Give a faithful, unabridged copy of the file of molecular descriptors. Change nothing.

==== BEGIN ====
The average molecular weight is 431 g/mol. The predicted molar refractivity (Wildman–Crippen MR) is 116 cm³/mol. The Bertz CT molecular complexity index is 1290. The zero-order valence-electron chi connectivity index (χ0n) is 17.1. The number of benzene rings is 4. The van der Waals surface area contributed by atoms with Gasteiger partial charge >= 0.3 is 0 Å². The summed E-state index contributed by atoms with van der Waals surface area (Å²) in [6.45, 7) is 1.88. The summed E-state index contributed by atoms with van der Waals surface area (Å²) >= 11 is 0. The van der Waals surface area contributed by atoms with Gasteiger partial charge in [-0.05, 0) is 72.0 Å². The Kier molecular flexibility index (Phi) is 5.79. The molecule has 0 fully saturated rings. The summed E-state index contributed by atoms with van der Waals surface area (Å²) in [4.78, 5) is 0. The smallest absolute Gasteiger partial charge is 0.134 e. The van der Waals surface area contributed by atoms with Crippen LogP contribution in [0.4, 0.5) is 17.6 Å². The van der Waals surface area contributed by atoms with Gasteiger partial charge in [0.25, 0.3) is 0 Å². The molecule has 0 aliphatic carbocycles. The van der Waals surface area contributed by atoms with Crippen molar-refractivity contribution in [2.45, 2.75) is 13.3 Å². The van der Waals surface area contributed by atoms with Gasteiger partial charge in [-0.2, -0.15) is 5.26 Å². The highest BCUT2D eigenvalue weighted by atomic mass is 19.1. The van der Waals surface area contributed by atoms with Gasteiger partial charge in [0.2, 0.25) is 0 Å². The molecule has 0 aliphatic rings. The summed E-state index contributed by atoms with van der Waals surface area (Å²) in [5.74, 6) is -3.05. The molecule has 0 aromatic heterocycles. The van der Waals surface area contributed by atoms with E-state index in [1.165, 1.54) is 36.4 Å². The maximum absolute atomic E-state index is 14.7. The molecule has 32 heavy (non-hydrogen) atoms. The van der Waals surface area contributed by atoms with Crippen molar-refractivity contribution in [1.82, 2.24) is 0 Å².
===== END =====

The average molecular weight is 431 g/mol. The predicted molar refractivity (Wildman–Crippen MR) is 116 cm³/mol. The Bertz CT molecular complexity index is 1290. The zero-order valence-electron chi connectivity index (χ0n) is 17.1. The number of benzene rings is 4. The van der Waals surface area contributed by atoms with Gasteiger partial charge >= 0.3 is 0 Å². The summed E-state index contributed by atoms with van der Waals surface area (Å²) in [6.45, 7) is 1.88. The summed E-state index contributed by atoms with van der Waals surface area (Å²) >= 11 is 0. The van der Waals surface area contributed by atoms with Gasteiger partial charge in [-0.05, 0) is 72.0 Å². The Kier molecular flexibility index (Phi) is 5.79. The molecule has 0 fully saturated rings. The summed E-state index contributed by atoms with van der Waals surface area (Å²) in [4.78, 5) is 0. The smallest absolute Gasteiger partial charge is 0.134 e. The van der Waals surface area contributed by atoms with Crippen LogP contribution in [0.4, 0.5) is 17.6 Å². The van der Waals surface area contributed by atoms with Gasteiger partial charge in [0.25, 0.3) is 0 Å². The molecule has 0 aliphatic carbocycles. The van der Waals surface area contributed by atoms with Crippen molar-refractivity contribution in [2.45, 2.75) is 13.3 Å². The van der Waals surface area contributed by atoms with Gasteiger partial charge in [-0.2, -0.15) is 5.26 Å². The highest BCUT2D eigenvalue weighted by atomic mass is 19.1. The van der Waals surface area contributed by atoms with Gasteiger partial charge in [0.2, 0.25) is 0 Å². The molecule has 0 aliphatic rings. The summed E-state index contributed by atoms with van der Waals surface area (Å²) in [5.74, 6) is -3.05. The molecule has 0 aromatic heterocycles. The van der Waals surface area contributed by atoms with E-state index in [1.165, 1.54) is 36.4 Å². The maximum absolute atomic E-state index is 14.7. The molecule has 32 heavy (non-hydrogen) atoms. The van der Waals surface area contributed by atoms with Crippen molar-refractivity contribution in [1.82, 2.24) is 0 Å².